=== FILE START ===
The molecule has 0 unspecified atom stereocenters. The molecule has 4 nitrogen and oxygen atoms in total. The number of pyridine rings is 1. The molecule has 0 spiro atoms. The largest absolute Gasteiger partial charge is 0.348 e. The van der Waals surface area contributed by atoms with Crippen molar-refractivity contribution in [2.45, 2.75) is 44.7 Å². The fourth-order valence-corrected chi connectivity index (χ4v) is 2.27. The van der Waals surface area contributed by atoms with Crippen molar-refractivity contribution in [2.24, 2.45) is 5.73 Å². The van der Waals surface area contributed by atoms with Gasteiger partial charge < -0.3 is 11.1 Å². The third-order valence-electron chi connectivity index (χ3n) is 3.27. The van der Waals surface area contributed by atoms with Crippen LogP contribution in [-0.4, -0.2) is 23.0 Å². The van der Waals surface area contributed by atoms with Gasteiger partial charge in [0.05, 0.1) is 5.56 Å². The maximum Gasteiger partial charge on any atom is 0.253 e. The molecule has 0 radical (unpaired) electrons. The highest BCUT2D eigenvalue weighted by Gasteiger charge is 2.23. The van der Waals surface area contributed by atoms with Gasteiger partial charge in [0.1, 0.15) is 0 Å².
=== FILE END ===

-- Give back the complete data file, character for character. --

The molecule has 0 unspecified atom stereocenters. The molecule has 4 nitrogen and oxygen atoms in total. The number of pyridine rings is 1. The molecule has 0 spiro atoms. The largest absolute Gasteiger partial charge is 0.348 e. The van der Waals surface area contributed by atoms with Crippen molar-refractivity contribution in [2.45, 2.75) is 44.7 Å². The fourth-order valence-corrected chi connectivity index (χ4v) is 2.27. The van der Waals surface area contributed by atoms with Crippen molar-refractivity contribution in [2.24, 2.45) is 5.73 Å². The van der Waals surface area contributed by atoms with Gasteiger partial charge < -0.3 is 11.1 Å². The third-order valence-electron chi connectivity index (χ3n) is 3.27. The van der Waals surface area contributed by atoms with Crippen LogP contribution in [-0.4, -0.2) is 23.0 Å². The van der Waals surface area contributed by atoms with Gasteiger partial charge in [0.05, 0.1) is 5.56 Å². The maximum Gasteiger partial charge on any atom is 0.253 e. The molecule has 0 radical (unpaired) electrons. The highest BCUT2D eigenvalue weighted by Gasteiger charge is 2.23. The van der Waals surface area contributed by atoms with Gasteiger partial charge in [0.1, 0.15) is 0 Å².